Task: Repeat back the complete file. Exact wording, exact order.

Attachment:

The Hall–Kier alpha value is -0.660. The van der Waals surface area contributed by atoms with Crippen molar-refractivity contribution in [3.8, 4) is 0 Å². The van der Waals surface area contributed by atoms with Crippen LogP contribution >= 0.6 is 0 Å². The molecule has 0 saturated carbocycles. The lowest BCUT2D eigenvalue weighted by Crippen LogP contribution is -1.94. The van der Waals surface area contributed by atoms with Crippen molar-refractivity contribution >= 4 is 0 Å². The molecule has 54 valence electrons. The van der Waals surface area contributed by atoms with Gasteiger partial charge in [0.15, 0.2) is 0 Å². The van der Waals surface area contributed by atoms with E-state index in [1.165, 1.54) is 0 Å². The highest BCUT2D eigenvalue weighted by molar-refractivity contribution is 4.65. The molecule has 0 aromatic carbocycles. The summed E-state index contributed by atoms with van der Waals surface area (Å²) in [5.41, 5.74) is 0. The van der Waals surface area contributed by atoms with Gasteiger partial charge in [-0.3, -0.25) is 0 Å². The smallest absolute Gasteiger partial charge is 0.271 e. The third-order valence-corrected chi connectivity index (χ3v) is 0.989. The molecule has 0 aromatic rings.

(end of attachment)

The Hall–Kier alpha value is -0.660. The van der Waals surface area contributed by atoms with Crippen molar-refractivity contribution in [3.8, 4) is 0 Å². The van der Waals surface area contributed by atoms with Crippen LogP contribution >= 0.6 is 0 Å². The molecule has 0 saturated carbocycles. The lowest BCUT2D eigenvalue weighted by Crippen LogP contribution is -1.94. The van der Waals surface area contributed by atoms with Crippen molar-refractivity contribution >= 4 is 0 Å². The molecule has 54 valence electrons. The van der Waals surface area contributed by atoms with Gasteiger partial charge in [0.15, 0.2) is 0 Å². The van der Waals surface area contributed by atoms with E-state index in [1.165, 1.54) is 0 Å². The highest BCUT2D eigenvalue weighted by molar-refractivity contribution is 4.65. The molecule has 0 aromatic carbocycles. The summed E-state index contributed by atoms with van der Waals surface area (Å²) in [5.41, 5.74) is 0. The van der Waals surface area contributed by atoms with Gasteiger partial charge in [-0.3, -0.25) is 0 Å². The smallest absolute Gasteiger partial charge is 0.271 e. The third-order valence-corrected chi connectivity index (χ3v) is 0.989. The molecule has 0 aromatic rings.